While China’s largest smartphone makers are making a big push to compete against Apple and Samsung Electronics in the industry’s premium market segment, a little known company in Shenzhen is gunning for millions of consumers around the world with mobile phones priced from US$10.

Transsion Holdings has been focused on bringing affordable smartphones and feature phones, handsets with physical keypads and limited functionality, to developing economies since it was founded in 2006. It is a strategy that allowed the company to become the biggest mobile phone supplier in Africa.

That approach is unlikely to change, despite recent efforts by its larger peers in China to spin off secondary brands that would help drive sales in the fast-growing premium smartphone segment.

“Consumers in most of the markets that Transsion is expanding into are price sensitive, so it’s business model will not change any time soon,” said Zaker Li, a Senior Industry Analyst at IHS Markit.

Transsion reiterated that business strategy in its prospectus for an initial public offering (IPO) on Shanghai’s new technology board. The company said it was “committed to providing high-quality mobile communications terminal equipment to overseas emerging market users, especially those in the ‘Belt and Road’ countries”.

The brainchild of President Xi Jinping, the Belt, and Road Initiative aims to strengthen infrastructure, trade and investment links between China and some 65 other countries that account collectively for more than 30 percent of global GDP and 62 percent of the world’s population, according to the World Bank.

Transsion considers itself a model for a “Chinese tech company going abroad”, as it aims to push forward the country’s agenda under Belt and Road as well as Beijing’s directive for stronger China-Africa relations, according to the firm’s prospectus.

“Following those two national policies is a wise move for Transsion,” said IHS Markit’s Li. “Africa is already where Transsion has been deeply rooted over the past several years.”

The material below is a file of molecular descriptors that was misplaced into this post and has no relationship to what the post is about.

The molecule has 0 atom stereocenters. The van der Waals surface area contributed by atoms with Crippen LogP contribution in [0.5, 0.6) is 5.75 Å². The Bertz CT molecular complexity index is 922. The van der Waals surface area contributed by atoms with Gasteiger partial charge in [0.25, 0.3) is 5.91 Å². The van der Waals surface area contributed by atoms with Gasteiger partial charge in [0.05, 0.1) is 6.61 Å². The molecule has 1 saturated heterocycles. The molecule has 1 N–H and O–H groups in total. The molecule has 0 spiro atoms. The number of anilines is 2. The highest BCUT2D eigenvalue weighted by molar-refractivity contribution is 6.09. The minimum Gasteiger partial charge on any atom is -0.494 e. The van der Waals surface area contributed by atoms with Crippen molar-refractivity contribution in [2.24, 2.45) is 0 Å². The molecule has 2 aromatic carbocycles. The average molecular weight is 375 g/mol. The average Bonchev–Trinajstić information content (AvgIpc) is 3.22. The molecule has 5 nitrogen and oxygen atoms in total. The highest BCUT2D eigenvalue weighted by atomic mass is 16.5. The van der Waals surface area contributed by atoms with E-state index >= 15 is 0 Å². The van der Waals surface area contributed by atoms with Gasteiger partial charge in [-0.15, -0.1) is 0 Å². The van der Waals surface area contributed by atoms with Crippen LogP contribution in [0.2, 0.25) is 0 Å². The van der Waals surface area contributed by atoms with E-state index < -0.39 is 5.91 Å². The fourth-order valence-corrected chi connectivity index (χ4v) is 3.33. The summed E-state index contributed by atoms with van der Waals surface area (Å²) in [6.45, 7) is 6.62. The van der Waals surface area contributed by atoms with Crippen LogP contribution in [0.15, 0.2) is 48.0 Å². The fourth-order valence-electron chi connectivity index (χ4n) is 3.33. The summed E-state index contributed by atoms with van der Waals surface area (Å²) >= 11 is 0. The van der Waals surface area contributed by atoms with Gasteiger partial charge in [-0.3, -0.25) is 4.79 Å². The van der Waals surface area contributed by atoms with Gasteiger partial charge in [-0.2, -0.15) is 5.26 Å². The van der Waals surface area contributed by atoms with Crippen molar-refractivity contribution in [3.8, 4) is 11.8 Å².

Transsion declined to comment because it was “in the quiet period of IPO”, according to a statement from the company, which said details of strategic plans are in its prospectus.

Founded in 2006 by George Zhu Zhaojiang, Transsion is widely recognised as the first mobile phone maker to provide handsets with dual subscriber identity module (SIM) card slots in Africa, where consumers typically juggle several SIM cards to avoid high call charges between different mobile network operators.

The company also provides feature phones with batteries that can last up to a month on a single charge, which was designed to meet demand from consumers in remote areas who travel up to 50 kilometres from their homes to get their handsets charged.

The company, which initially traded as Tecno Telecom with offices in Hong Kong, became the first mobile phone company to establish a manufacturing base in Africa when its handset factory in Addis Ababa, the capital of Ethiopia, was launched in 2011. The firm, which employs more than 14,000 employees worldwide, also has factories in China, India, and Bangladesh.

Recent industry estimates show that Transsion’s bet in Africa has paid off. While 2018 saw a 4.1 percent decrease in smartphone shipments worldwide, Africa experienced year-on-year growth for the first time since 2015, according to data from research firm IDC.